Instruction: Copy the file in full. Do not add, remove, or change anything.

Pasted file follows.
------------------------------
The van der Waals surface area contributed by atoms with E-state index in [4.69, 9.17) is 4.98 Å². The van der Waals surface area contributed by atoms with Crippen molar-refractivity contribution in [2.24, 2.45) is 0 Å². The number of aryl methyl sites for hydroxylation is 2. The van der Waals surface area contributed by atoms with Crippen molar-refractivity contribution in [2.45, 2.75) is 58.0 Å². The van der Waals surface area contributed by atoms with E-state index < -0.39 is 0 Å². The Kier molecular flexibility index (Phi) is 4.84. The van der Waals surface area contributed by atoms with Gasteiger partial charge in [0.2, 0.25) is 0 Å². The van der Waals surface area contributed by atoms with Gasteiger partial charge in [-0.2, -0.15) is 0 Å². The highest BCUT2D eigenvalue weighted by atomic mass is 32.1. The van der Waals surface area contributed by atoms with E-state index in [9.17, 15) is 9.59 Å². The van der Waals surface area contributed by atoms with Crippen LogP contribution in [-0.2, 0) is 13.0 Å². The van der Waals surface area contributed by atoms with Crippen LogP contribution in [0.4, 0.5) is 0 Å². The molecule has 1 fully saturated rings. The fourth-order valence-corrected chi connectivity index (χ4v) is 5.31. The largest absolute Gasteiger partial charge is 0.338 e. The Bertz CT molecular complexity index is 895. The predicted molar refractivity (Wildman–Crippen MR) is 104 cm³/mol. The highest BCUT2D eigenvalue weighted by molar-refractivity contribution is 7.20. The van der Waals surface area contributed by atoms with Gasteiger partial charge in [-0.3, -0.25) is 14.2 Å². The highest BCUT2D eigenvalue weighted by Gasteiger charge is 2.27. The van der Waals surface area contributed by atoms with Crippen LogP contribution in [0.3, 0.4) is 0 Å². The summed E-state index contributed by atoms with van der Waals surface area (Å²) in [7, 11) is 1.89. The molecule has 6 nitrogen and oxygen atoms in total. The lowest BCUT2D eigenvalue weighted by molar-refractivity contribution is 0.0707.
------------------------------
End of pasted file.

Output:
The van der Waals surface area contributed by atoms with E-state index in [4.69, 9.17) is 4.98 Å². The van der Waals surface area contributed by atoms with Crippen molar-refractivity contribution in [2.24, 2.45) is 0 Å². The number of aryl methyl sites for hydroxylation is 2. The van der Waals surface area contributed by atoms with Crippen molar-refractivity contribution in [2.45, 2.75) is 58.0 Å². The van der Waals surface area contributed by atoms with E-state index < -0.39 is 0 Å². The Kier molecular flexibility index (Phi) is 4.84. The van der Waals surface area contributed by atoms with Gasteiger partial charge in [0.2, 0.25) is 0 Å². The van der Waals surface area contributed by atoms with Gasteiger partial charge in [-0.2, -0.15) is 0 Å². The highest BCUT2D eigenvalue weighted by atomic mass is 32.1. The van der Waals surface area contributed by atoms with E-state index in [9.17, 15) is 9.59 Å². The van der Waals surface area contributed by atoms with Crippen LogP contribution in [-0.2, 0) is 13.0 Å². The van der Waals surface area contributed by atoms with Crippen LogP contribution in [0.4, 0.5) is 0 Å². The molecule has 1 fully saturated rings. The fourth-order valence-corrected chi connectivity index (χ4v) is 5.31. The largest absolute Gasteiger partial charge is 0.338 e. The Bertz CT molecular complexity index is 895. The predicted molar refractivity (Wildman–Crippen MR) is 104 cm³/mol. The highest BCUT2D eigenvalue weighted by molar-refractivity contribution is 7.20. The van der Waals surface area contributed by atoms with Gasteiger partial charge in [-0.3, -0.25) is 14.2 Å². The highest BCUT2D eigenvalue weighted by Gasteiger charge is 2.27. The van der Waals surface area contributed by atoms with Crippen LogP contribution in [0.3, 0.4) is 0 Å². The summed E-state index contributed by atoms with van der Waals surface area (Å²) in [7, 11) is 1.89. The molecule has 6 nitrogen and oxygen atoms in total. The lowest BCUT2D eigenvalue weighted by molar-refractivity contribution is 0.0707.